Carl Adamshick

 

Carl Adamshick

 

(USA)

 

 

 

Estrangement

 

I live in your umbrella

standing on a sea of dirt.

The white light of noon

blasting like a bullhorn.

 

I’ve done so much without you

I want to share.

 

 

 

Language

 

If we had visitors from the future

come to hear what we had to say

 

I’m assuming the last thing I said

would be the first thing they heard

 

the first sound to enter

into their soft bodies of glass

 

and if they kept burrowing

through time

 

that they would hear my first word last

then watch

 

as I squeeze myself into a ball

and give birth to my mother

 

 

 

Moonlight in the Dark and Roving Troughs

 

Maybe you didn’t know your mother.

Maybe she is still alive.

Maybe we don’t know anyone.

 

I’m alive.

I find that undeniable

and my mother is what we have come

to define as dead.

 

She remains in that noun

like the moon remains itself.

 

Feelings move through,

leave us, return, leave us

again empty

and then, again, we are waylaid

 

by their impossibility,

in the mercy

of the dark and roving troughs.

 

I didn’t say enough about the chair.

I hated that chair.

It was my mother’s university.

She sat there ten hours a day

for ten years,

 

all the chicken and hamburger

and sugar she devoured

while her dog ruined

the white leather,

 

all the shows and commercials,

all the prescription drugs

making the chair a spacecraft

she negotiated

through the rock of Saturn’s ring.

 

Maybe when you are close

you can’t love everything.

Maybe family is a tourniquet

 

and compassion only arrives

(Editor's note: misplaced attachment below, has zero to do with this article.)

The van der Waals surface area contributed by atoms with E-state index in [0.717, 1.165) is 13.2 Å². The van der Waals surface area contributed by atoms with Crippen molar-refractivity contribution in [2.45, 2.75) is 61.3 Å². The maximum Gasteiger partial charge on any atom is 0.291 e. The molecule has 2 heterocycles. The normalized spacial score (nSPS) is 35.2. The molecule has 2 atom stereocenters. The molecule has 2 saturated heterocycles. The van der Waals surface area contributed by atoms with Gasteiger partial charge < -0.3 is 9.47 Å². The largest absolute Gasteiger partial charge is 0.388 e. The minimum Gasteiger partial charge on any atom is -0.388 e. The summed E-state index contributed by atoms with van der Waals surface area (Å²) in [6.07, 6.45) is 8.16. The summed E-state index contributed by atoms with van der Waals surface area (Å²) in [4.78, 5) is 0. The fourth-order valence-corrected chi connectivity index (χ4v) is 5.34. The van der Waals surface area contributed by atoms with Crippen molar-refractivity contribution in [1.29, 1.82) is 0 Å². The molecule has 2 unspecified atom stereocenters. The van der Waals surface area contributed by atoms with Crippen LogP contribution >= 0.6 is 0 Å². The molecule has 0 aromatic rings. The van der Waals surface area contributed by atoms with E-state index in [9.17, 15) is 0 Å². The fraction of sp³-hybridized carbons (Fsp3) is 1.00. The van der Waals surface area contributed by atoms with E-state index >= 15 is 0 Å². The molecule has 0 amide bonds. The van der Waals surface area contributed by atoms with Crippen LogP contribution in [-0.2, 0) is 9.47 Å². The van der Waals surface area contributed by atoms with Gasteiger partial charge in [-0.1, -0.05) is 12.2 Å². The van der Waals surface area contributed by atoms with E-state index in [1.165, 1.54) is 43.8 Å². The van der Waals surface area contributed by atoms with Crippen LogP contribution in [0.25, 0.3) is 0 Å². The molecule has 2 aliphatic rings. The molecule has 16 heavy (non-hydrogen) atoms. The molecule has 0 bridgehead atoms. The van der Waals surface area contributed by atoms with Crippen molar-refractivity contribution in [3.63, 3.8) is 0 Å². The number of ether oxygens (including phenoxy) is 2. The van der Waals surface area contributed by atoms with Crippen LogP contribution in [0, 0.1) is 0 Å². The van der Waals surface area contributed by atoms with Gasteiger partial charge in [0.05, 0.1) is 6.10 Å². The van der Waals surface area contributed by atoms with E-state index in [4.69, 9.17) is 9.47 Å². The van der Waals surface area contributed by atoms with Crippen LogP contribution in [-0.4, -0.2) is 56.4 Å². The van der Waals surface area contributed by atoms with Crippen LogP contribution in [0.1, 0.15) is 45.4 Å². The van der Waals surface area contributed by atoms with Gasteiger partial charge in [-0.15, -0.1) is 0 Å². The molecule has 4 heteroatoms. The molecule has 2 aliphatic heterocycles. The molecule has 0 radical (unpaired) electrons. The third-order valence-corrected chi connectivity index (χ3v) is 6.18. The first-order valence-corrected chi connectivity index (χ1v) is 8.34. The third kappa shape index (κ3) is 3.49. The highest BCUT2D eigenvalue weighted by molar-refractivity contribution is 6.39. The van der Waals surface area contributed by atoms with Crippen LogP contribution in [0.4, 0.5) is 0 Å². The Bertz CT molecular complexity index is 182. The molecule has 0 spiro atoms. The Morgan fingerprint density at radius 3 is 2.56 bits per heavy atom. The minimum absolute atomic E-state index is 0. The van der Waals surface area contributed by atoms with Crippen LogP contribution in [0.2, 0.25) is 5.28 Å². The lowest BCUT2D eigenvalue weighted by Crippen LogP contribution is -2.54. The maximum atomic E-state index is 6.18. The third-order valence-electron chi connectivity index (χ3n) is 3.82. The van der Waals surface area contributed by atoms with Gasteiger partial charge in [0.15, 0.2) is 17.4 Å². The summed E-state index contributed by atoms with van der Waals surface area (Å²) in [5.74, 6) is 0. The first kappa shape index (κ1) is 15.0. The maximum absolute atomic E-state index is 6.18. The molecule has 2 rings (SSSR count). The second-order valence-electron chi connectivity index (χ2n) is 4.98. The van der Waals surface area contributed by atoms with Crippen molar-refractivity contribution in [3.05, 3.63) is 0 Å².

after everything

like a friend knocking

in the small hours.

 

If I could—if there was—

if my mother—if the tree

or night—but

there are no ifs.

 

 

 

 

 

 

 

 

 ____________________________________________

 

Born in Toledo, Ohio, in 1969 Carl Adamshick grew up primarily in Harvard, Illinois.

Adamshick’s debut collection, Curses and Wishes (Louisiana State University Press, 2011), was selected by Marvin Bell for the 2010 Walt Whitman Award. In 2012, the collection won the Stafford/Hall Award for Poetry from Literary Arts.About his work, Bell writes:

Reading these poems is like breathing fresh air. Carl Adamshick’s voice is instantly engaging. A sophisticated ear. A continuous feeling for measure. A clarity of complex feelings. The tactile and the mysterious. Emotion embedded rather than proclaimed. A subtle artistry. It is refreshing to read a poet who feels and thinks from inside sound and sense.

Adamshick is also the recipient of an Oregon Literary Fellowship from Literary Arts and has been featured in Poetry in Motion. His poems have appeared in numerous journals, including the American Poetry Review, theHarvard Review, and American Poet.

 

Carl Adamshick: Awards Ceremony Reading

 

The poet Dorianne Laux describes Adamshick as someone who “has not joined the ranks of the MFA/PhD’s and has never attended a writer’s conference or residency.”

 

Carl Adamshick is the co-founder of Tavern Books.

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